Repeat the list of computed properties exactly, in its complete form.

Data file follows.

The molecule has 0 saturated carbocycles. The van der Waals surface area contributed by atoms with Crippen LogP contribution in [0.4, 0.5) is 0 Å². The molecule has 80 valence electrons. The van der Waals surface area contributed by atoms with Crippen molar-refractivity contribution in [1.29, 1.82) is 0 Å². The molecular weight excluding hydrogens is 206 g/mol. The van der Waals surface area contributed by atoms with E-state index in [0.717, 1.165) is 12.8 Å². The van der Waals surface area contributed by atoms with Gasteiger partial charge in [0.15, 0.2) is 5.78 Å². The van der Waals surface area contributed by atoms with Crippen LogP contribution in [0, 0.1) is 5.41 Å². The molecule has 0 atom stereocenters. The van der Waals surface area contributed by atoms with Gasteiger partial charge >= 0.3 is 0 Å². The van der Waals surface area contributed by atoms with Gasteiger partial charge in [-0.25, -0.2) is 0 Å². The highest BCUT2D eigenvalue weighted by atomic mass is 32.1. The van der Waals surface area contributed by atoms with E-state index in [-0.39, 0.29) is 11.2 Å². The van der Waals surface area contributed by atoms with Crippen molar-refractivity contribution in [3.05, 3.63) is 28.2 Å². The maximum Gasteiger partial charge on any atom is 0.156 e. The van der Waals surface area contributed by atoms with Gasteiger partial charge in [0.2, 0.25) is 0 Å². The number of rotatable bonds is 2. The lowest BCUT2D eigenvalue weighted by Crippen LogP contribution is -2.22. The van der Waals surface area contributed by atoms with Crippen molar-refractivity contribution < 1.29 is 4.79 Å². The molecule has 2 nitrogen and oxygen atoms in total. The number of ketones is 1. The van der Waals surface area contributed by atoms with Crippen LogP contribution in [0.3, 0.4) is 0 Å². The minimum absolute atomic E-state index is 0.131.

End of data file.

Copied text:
The molecule has 0 saturated carbocycles. The van der Waals surface area contributed by atoms with Crippen LogP contribution in [0.4, 0.5) is 0 Å². The molecule has 80 valence electrons. The van der Waals surface area contributed by atoms with Crippen molar-refractivity contribution in [1.29, 1.82) is 0 Å². The molecular weight excluding hydrogens is 206 g/mol. The van der Waals surface area contributed by atoms with E-state index in [0.717, 1.165) is 12.8 Å². The van der Waals surface area contributed by atoms with Gasteiger partial charge in [0.15, 0.2) is 5.78 Å². The van der Waals surface area contributed by atoms with Crippen LogP contribution in [0, 0.1) is 5.41 Å². The molecule has 0 atom stereocenters. The van der Waals surface area contributed by atoms with Gasteiger partial charge >= 0.3 is 0 Å². The van der Waals surface area contributed by atoms with Gasteiger partial charge in [-0.25, -0.2) is 0 Å². The highest BCUT2D eigenvalue weighted by atomic mass is 32.1. The van der Waals surface area contributed by atoms with E-state index in [-0.39, 0.29) is 11.2 Å². The van der Waals surface area contributed by atoms with Crippen molar-refractivity contribution in [3.05, 3.63) is 28.2 Å². The maximum Gasteiger partial charge on any atom is 0.156 e. The van der Waals surface area contributed by atoms with Gasteiger partial charge in [0.2, 0.25) is 0 Å². The number of rotatable bonds is 2. The lowest BCUT2D eigenvalue weighted by Crippen LogP contribution is -2.22. The van der Waals surface area contributed by atoms with Crippen molar-refractivity contribution < 1.29 is 4.79 Å². The molecule has 2 nitrogen and oxygen atoms in total. The number of ketones is 1. The van der Waals surface area contributed by atoms with Crippen LogP contribution in [0.3, 0.4) is 0 Å². The minimum absolute atomic E-state index is 0.131.